The White House says a COVID mandate that President Biden plans to impose on private employers, which “will impact over 80 million workers,” is all about “vaccinating the unvaccinated.” But officially, that mandate is aimed at protecting workplace safety, and the difference between those two descriptions could make it vulnerable to the flood of litigation it will provoke.
A month after he was elected, Biden called vaccination against COVID “a patriotic duty” but said, “I don’t think it should be mandatory.” On July 23, White House Press Secretary Jen Psaki reiterated that position, saying it’s “not the role of the federal government” to require vaccination.
A week later, Rochelle Walensky, director of the Centers for Disease Control and Prevention, insisted “there will be no federal [vaccination] mandate.” Last month, Anthony Fauci, Biden’s top medical adviser, agreed that “you’re not going to get mandates centrally from the federal government.”
If you are determined to reconcile those assurances with the rule Biden announced last week, which applies to all businesses with 100 or more employees, you could note that it doesn’t technically require people to be vaccinated, since they can submit to weekly COVID-19 testing instead. But the choice between those two options — especially if employees have to foot the bill for testing — is likely to encourage vaccination, which is what Biden wants.
The problem is that the Occupational Safety and Health Administration, the agency Biden has charged with imposing the vaccination/testing rule, doesn’t have broad authority to fight epidemics or promote public health. Its mission is to protect employees from workplace hazards.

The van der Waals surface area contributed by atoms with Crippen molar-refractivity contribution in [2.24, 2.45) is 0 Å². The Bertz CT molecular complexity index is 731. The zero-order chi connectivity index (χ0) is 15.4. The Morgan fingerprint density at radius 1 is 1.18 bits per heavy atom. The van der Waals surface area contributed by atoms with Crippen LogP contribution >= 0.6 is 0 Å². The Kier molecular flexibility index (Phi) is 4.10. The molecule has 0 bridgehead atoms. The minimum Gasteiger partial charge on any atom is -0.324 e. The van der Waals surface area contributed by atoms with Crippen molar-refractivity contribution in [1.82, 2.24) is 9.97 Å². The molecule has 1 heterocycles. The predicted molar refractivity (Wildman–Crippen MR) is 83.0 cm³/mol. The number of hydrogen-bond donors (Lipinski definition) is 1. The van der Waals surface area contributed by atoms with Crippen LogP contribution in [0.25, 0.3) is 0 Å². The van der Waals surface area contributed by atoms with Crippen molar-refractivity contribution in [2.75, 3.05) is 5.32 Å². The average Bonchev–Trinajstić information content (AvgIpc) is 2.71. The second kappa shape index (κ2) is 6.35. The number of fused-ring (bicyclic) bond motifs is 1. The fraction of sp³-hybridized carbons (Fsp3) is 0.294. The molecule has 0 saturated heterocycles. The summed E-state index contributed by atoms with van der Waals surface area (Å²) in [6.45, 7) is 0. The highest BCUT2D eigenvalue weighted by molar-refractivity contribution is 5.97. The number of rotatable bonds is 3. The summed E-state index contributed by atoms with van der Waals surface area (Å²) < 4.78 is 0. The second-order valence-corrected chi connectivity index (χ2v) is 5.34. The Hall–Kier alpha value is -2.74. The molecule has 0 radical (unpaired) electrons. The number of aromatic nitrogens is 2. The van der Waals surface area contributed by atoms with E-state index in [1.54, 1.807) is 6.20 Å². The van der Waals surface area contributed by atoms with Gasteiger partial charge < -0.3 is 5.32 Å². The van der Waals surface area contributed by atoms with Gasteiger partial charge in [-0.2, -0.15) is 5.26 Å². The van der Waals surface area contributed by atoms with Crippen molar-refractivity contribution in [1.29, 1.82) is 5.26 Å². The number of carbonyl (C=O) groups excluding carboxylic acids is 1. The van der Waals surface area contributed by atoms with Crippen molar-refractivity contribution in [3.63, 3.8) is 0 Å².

Ordinarily, it takes years for OSHA to finalize new regulations. But the approach Biden has chosen, an “emergency temporary standard,” or ETS, allows OSHA to bypass the usual process: It can issue a rule that takes effect immediately without advance notice, public comment or hearings.
Although the ETS option is undeniably convenient, it requires a special justification. OSHA must “determine” that its ETS is “necessary” to protect employees from a “grave danger” caused by “new hazards” or by “exposure to substances or agents determined to be toxic or physically harmful.”
Those assessments are subject to judicial review, and OSHA’s track record in defending emergency standards suggests why it rarely takes this route. Six of the nine emergency standards that OSHA issued between 1971 and 1983 were challenged in court, and those challenges were partly or fully successful in all but one case.
On July 21, when OSHA published an ETS requiring specific COVID-19 precautions in health-care settings, it was the first time the agency had attempted an emergency standard in 38 years. It was also the first time OSHA had cited the danger posed by a communicable disease as the justification for an ETS.
Whether COVID constitutes a “grave danger” to employees depends on conditions that vary widely from one workplace to another. The danger is greater, for instance, when work requires a lot of close interaction (as in meatpacking plants), when the vaccination rate is low, or when many employees are relatively old or have preexisting medical conditions that make them especially vulnerable to COVID.
In a workplace where the employees are young and healthy, by contrast, their risk of dying from COVID is very low, even if they are unvaccinated. And if someone’s work doesn’t entail close contact with fellow employees, his risk of catching COVID from unvaccinated colleagues may be negligible or nonexistent.
Considerations like these also factor into the question of whether OSHA’s ETS is “necessary.” It would be hard to justify a rule that made no exceptions for employees who work from home, for example, or for employees who are resistant to COVID because of their immune responses to prior infections.
A broad rule with no exceptions better serves Biden’s goal of increasing the overall vaccination rate. But it will also be harder to defend in court.